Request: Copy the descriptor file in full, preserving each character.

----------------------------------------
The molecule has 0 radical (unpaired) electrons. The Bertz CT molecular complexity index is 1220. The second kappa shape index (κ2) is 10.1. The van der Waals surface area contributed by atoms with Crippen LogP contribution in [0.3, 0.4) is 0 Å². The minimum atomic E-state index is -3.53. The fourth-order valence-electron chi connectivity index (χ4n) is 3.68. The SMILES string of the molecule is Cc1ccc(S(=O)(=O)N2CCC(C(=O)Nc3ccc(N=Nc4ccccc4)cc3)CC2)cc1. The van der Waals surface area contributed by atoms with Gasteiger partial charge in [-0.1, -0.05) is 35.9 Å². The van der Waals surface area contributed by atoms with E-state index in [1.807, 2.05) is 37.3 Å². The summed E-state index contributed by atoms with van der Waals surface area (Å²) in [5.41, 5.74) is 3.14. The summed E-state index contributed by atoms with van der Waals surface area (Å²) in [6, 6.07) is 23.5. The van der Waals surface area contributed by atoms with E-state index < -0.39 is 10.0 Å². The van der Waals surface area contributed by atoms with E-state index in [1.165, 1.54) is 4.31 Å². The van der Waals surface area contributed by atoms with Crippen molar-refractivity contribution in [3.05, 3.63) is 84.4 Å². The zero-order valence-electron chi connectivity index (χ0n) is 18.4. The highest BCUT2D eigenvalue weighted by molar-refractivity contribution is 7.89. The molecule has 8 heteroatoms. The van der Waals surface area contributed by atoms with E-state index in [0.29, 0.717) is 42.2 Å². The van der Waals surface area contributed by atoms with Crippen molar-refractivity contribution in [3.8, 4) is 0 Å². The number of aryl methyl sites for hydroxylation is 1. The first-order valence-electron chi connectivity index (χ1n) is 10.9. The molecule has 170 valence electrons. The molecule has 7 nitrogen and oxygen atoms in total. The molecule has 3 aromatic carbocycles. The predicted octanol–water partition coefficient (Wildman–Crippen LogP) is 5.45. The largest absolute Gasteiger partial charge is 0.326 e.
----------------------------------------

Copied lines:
The molecule has 0 radical (unpaired) electrons. The Bertz CT molecular complexity index is 1220. The second kappa shape index (κ2) is 10.1. The van der Waals surface area contributed by atoms with Crippen LogP contribution in [0.3, 0.4) is 0 Å². The minimum atomic E-state index is -3.53. The fourth-order valence-electron chi connectivity index (χ4n) is 3.68. The SMILES string of the molecule is Cc1ccc(S(=O)(=O)N2CCC(C(=O)Nc3ccc(N=Nc4ccccc4)cc3)CC2)cc1. The van der Waals surface area contributed by atoms with Gasteiger partial charge in [-0.1, -0.05) is 35.9 Å². The van der Waals surface area contributed by atoms with E-state index in [1.807, 2.05) is 37.3 Å². The summed E-state index contributed by atoms with van der Waals surface area (Å²) in [5.41, 5.74) is 3.14. The summed E-state index contributed by atoms with van der Waals surface area (Å²) in [6, 6.07) is 23.5. The van der Waals surface area contributed by atoms with E-state index < -0.39 is 10.0 Å². The van der Waals surface area contributed by atoms with E-state index in [1.165, 1.54) is 4.31 Å². The van der Waals surface area contributed by atoms with Crippen molar-refractivity contribution in [3.05, 3.63) is 84.4 Å². The zero-order valence-electron chi connectivity index (χ0n) is 18.4. The highest BCUT2D eigenvalue weighted by molar-refractivity contribution is 7.89. The molecule has 8 heteroatoms. The van der Waals surface area contributed by atoms with E-state index in [0.29, 0.717) is 42.2 Å². The van der Waals surface area contributed by atoms with Crippen molar-refractivity contribution in [3.8, 4) is 0 Å². The number of aryl methyl sites for hydroxylation is 1. The first-order valence-electron chi connectivity index (χ1n) is 10.9. The molecule has 170 valence electrons. The molecule has 7 nitrogen and oxygen atoms in total. The molecule has 3 aromatic carbocycles. The predicted octanol–water partition coefficient (Wildman–Crippen LogP) is 5.45. The largest absolute Gasteiger partial charge is 0.326 e.